How long it will take for the number of infections to fall to a level where such people can lower their guard is unclear at the moment. It may still be a while before life returns to normal for them. The rise in cases and admissions that occurred over the Christmas and New Year period has now come to an end. The return to Plan A will mean that we can expect more day-to-day social-mixing of the population. As a result, infection rates may now fall more slowly than expected. Nevertheless, the number of people being admitted to hospital continues to slowly decrease and fewer and fewer people are requiring Intensive Care treatment. These are the statistics that we all should find reassuring.



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16 Comments


peter.nms
Feb 02, 2022

Hi Richard,


Thank you for the update, as has always been the case, your real time analysis has been much appreciated.


Lynn's death from Covid Pneumonitis is obviously very raw so I shall refrain from my usual lengthy comments.


Thank you to everyone still fire fighting Covid and my heart goes out to everyone suffering a loss or someone currently very ill whether it's Covid or not.


Thank you Richard for your amazing support on your last blog.


Best wishes to all


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Richard Cree
Richard Cree
Feb 07, 2022
Replying to

Thanks Peter. That is not my department but I’m sure my cardiology colleagues will look after him well! All the best, Richard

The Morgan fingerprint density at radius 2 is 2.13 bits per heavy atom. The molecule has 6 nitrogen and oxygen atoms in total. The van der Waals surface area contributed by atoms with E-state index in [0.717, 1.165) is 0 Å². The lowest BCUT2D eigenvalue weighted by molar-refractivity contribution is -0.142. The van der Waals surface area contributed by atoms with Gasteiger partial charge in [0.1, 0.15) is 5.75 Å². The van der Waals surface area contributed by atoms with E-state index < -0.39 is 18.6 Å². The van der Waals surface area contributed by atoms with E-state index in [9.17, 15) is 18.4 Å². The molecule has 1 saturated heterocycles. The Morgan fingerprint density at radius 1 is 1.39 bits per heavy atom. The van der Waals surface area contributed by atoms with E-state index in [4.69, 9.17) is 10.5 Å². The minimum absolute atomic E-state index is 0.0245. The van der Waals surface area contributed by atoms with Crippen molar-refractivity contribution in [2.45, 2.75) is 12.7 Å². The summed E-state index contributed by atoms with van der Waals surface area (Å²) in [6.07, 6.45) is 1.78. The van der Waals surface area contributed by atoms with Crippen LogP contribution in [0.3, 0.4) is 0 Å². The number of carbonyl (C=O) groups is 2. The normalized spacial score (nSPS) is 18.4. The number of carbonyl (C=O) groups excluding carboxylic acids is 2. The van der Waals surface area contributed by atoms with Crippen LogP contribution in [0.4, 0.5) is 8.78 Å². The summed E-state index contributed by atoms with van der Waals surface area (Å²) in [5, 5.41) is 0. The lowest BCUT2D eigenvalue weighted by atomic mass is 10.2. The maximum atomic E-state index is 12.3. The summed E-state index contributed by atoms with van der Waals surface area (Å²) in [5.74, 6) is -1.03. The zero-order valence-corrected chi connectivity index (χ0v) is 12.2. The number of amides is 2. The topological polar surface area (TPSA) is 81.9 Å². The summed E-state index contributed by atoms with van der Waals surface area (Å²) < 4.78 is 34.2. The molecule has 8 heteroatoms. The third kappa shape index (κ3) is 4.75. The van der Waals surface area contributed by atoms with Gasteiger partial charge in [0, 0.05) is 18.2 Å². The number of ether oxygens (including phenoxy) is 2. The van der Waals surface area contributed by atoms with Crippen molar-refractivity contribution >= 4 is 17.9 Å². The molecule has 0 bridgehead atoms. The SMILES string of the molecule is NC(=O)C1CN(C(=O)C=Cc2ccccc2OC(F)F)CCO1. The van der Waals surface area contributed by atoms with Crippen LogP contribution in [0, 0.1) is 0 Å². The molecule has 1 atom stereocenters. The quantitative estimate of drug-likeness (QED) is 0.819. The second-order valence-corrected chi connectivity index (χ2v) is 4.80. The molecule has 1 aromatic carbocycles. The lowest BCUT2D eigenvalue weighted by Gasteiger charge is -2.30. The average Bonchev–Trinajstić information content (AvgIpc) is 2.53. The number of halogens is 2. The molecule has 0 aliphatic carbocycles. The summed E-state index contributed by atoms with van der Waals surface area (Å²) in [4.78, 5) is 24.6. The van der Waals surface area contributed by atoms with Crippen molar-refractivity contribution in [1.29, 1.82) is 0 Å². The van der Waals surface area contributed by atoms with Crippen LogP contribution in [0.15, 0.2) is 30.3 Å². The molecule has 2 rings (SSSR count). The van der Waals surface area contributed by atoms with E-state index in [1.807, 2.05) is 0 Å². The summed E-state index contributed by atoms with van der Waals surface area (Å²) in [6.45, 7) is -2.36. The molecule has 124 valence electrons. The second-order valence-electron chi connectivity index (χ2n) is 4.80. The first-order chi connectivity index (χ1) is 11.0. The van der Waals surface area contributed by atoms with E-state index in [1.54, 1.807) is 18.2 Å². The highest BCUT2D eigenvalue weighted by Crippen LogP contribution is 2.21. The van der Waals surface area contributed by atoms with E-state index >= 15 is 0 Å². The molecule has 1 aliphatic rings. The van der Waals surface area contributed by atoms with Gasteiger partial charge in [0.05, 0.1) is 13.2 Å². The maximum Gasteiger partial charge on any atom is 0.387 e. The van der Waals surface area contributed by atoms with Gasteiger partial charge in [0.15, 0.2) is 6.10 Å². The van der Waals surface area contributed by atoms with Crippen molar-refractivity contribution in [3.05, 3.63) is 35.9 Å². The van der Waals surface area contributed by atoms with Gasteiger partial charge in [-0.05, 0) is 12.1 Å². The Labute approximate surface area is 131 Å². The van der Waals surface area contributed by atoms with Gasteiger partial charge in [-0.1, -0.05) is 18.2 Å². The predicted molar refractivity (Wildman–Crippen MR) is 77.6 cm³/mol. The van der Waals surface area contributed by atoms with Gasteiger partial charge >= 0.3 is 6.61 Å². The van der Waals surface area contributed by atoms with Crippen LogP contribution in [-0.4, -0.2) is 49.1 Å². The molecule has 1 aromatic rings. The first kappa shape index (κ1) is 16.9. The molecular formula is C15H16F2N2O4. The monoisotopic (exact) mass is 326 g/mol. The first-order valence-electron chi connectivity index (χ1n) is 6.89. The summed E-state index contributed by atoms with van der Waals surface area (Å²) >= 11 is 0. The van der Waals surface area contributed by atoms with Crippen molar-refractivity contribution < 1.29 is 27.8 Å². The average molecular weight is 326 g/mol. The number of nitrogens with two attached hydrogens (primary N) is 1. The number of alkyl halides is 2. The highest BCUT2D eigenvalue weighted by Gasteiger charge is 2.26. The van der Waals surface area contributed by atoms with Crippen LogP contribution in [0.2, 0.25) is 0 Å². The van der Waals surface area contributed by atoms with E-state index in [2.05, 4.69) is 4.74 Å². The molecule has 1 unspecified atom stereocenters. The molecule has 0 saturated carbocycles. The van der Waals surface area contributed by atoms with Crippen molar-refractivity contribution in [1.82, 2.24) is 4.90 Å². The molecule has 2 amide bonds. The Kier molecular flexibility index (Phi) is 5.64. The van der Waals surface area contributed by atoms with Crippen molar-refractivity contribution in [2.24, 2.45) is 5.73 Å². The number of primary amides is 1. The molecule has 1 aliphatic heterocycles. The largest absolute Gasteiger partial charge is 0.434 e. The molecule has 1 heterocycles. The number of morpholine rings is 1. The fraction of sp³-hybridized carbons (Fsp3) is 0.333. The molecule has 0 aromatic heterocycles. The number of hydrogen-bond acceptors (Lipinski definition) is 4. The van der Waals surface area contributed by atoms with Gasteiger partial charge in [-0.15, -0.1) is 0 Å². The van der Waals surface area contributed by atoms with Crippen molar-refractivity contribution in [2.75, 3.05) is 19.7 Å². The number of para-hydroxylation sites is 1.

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Richard Cree
Richard Cree
Jan 31, 2022

Hi Jon I agree – it will be a while before Omicron is well and truly subdued. I will also continue to wear a facemask. As you say, it’s hardly the end of the world. The decision to abandon restrictions was entirely political – Boris needed to project some heady optimism in order to keep the rest of his party from unseating him. However, it’s far from a ludicrous decision – hospitals are currently well-placed to be able to offer treatment to anyone who needs it and compliance with restrictions was fading fast. I believe facemasks should have remained in place in public areas until infections decreased but an end to working from home (if you are not vulnerable) is not…

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irommanjon
Jan 31, 2022

Thank you Richard for your update, which is as valuable as ever.


Of course there are many differing personal views. But the proportion of infected people remains high. With an R number of 0.9 - or even (at the most optimistic) 0.7 - it will take a long time for the proportion of infected people to reduce to low levels. And I suspect these R levels reflect the position before the latest final relaxations.


Meanwhile the high level of infections increases the opportunites for the virus to mutate further to a more serious version.


From my perspective keeping the few remaining restricitons for a little longer would have been a better policy decision. No-one enjoys wearing a facemask but for…


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jeanmehrtens
Jan 31, 2022

As we are discovering in Australia even the vaccinated people die - we suddenly seem to be able to tolerate “high” (to us) daily death rates; at least in our political classes. Personal responsibility really means personal risk assessment and evaluation.

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Richard Cree
Richard Cree
Feb 01, 2022
Replying to

I will be amazed if the decision to sack unvaccinated NHS workers goes ahead. The government will seek to delay it and let the issue evaporate. There’s just not the political will to carry it forward any more. Cheers, Richard